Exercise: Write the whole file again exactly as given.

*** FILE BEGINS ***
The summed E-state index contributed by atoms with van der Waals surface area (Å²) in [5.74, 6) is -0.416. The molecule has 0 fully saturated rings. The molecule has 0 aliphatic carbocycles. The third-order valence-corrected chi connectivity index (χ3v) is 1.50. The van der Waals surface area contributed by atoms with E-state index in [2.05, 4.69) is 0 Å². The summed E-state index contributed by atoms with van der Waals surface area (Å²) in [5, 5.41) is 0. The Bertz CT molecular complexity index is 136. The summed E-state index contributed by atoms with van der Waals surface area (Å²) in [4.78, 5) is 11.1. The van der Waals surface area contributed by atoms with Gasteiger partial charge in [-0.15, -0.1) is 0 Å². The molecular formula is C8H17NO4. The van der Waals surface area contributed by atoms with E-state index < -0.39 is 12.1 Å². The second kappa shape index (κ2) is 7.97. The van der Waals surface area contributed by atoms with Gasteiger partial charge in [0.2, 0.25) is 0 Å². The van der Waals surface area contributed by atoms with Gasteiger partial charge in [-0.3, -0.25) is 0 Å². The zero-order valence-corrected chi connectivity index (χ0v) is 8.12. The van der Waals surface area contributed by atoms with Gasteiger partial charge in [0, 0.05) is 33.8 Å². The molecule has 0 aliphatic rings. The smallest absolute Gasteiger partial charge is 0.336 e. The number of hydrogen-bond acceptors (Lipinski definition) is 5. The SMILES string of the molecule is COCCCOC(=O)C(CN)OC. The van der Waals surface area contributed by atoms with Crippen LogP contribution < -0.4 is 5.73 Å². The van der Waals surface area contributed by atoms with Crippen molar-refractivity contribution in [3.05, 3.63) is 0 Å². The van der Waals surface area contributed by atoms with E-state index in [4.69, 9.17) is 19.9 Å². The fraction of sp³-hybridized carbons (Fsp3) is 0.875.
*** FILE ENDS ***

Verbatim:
The summed E-state index contributed by atoms with van der Waals surface area (Å²) in [5.74, 6) is -0.416. The molecule has 0 fully saturated rings. The molecule has 0 aliphatic carbocycles. The third-order valence-corrected chi connectivity index (χ3v) is 1.50. The van der Waals surface area contributed by atoms with E-state index in [2.05, 4.69) is 0 Å². The summed E-state index contributed by atoms with van der Waals surface area (Å²) in [5, 5.41) is 0. The Bertz CT molecular complexity index is 136. The summed E-state index contributed by atoms with van der Waals surface area (Å²) in [4.78, 5) is 11.1. The van der Waals surface area contributed by atoms with Gasteiger partial charge in [-0.15, -0.1) is 0 Å². The molecular formula is C8H17NO4. The van der Waals surface area contributed by atoms with E-state index < -0.39 is 12.1 Å². The second kappa shape index (κ2) is 7.97. The van der Waals surface area contributed by atoms with Gasteiger partial charge in [0.2, 0.25) is 0 Å². The van der Waals surface area contributed by atoms with Gasteiger partial charge in [-0.3, -0.25) is 0 Å². The zero-order valence-corrected chi connectivity index (χ0v) is 8.12. The van der Waals surface area contributed by atoms with Gasteiger partial charge in [0, 0.05) is 33.8 Å². The molecule has 0 aliphatic rings. The smallest absolute Gasteiger partial charge is 0.336 e. The number of hydrogen-bond acceptors (Lipinski definition) is 5. The SMILES string of the molecule is COCCCOC(=O)C(CN)OC. The van der Waals surface area contributed by atoms with Crippen LogP contribution < -0.4 is 5.73 Å². The van der Waals surface area contributed by atoms with Crippen molar-refractivity contribution in [3.05, 3.63) is 0 Å². The van der Waals surface area contributed by atoms with E-state index in [4.69, 9.17) is 19.9 Å². The fraction of sp³-hybridized carbons (Fsp3) is 0.875.